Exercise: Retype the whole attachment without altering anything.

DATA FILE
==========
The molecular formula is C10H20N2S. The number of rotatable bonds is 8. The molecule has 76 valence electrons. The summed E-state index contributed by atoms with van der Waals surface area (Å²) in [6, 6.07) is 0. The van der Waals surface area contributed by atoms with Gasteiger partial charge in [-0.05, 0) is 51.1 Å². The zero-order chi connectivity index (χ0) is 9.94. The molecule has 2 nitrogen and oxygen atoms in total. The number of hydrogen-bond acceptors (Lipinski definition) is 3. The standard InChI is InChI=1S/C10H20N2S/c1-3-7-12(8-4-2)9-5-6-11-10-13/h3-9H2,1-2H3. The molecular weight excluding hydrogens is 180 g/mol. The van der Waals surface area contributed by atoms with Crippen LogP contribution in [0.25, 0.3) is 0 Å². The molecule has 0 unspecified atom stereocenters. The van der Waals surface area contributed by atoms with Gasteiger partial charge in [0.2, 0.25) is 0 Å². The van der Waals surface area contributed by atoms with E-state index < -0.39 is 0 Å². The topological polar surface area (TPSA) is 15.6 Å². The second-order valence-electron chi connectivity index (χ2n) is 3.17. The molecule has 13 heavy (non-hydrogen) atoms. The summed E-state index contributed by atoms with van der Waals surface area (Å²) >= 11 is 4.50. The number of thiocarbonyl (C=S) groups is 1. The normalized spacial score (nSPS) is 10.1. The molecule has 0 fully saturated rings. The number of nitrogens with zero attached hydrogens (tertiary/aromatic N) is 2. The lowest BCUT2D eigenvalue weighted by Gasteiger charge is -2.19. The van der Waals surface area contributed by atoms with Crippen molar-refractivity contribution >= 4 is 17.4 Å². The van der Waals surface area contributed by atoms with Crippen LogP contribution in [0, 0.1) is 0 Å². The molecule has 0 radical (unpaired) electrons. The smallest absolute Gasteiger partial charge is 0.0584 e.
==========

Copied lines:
The molecular formula is C10H20N2S. The number of rotatable bonds is 8. The molecule has 76 valence electrons. The summed E-state index contributed by atoms with van der Waals surface area (Å²) in [6, 6.07) is 0. The van der Waals surface area contributed by atoms with Gasteiger partial charge in [-0.05, 0) is 51.1 Å². The zero-order chi connectivity index (χ0) is 9.94. The molecule has 2 nitrogen and oxygen atoms in total. The number of hydrogen-bond acceptors (Lipinski definition) is 3. The standard InChI is InChI=1S/C10H20N2S/c1-3-7-12(8-4-2)9-5-6-11-10-13/h3-9H2,1-2H3. The molecular weight excluding hydrogens is 180 g/mol. The van der Waals surface area contributed by atoms with Crippen LogP contribution in [0.25, 0.3) is 0 Å². The molecule has 0 unspecified atom stereocenters. The van der Waals surface area contributed by atoms with Gasteiger partial charge in [0.2, 0.25) is 0 Å². The van der Waals surface area contributed by atoms with E-state index < -0.39 is 0 Å². The topological polar surface area (TPSA) is 15.6 Å². The second-order valence-electron chi connectivity index (χ2n) is 3.17. The molecule has 13 heavy (non-hydrogen) atoms. The summed E-state index contributed by atoms with van der Waals surface area (Å²) >= 11 is 4.50. The number of thiocarbonyl (C=S) groups is 1. The normalized spacial score (nSPS) is 10.1. The molecule has 0 fully saturated rings. The number of nitrogens with zero attached hydrogens (tertiary/aromatic N) is 2. The lowest BCUT2D eigenvalue weighted by Gasteiger charge is -2.19. The van der Waals surface area contributed by atoms with Crippen molar-refractivity contribution >= 4 is 17.4 Å². The van der Waals surface area contributed by atoms with Crippen LogP contribution in [0, 0.1) is 0 Å². The molecule has 0 radical (unpaired) electrons. The smallest absolute Gasteiger partial charge is 0.0584 e.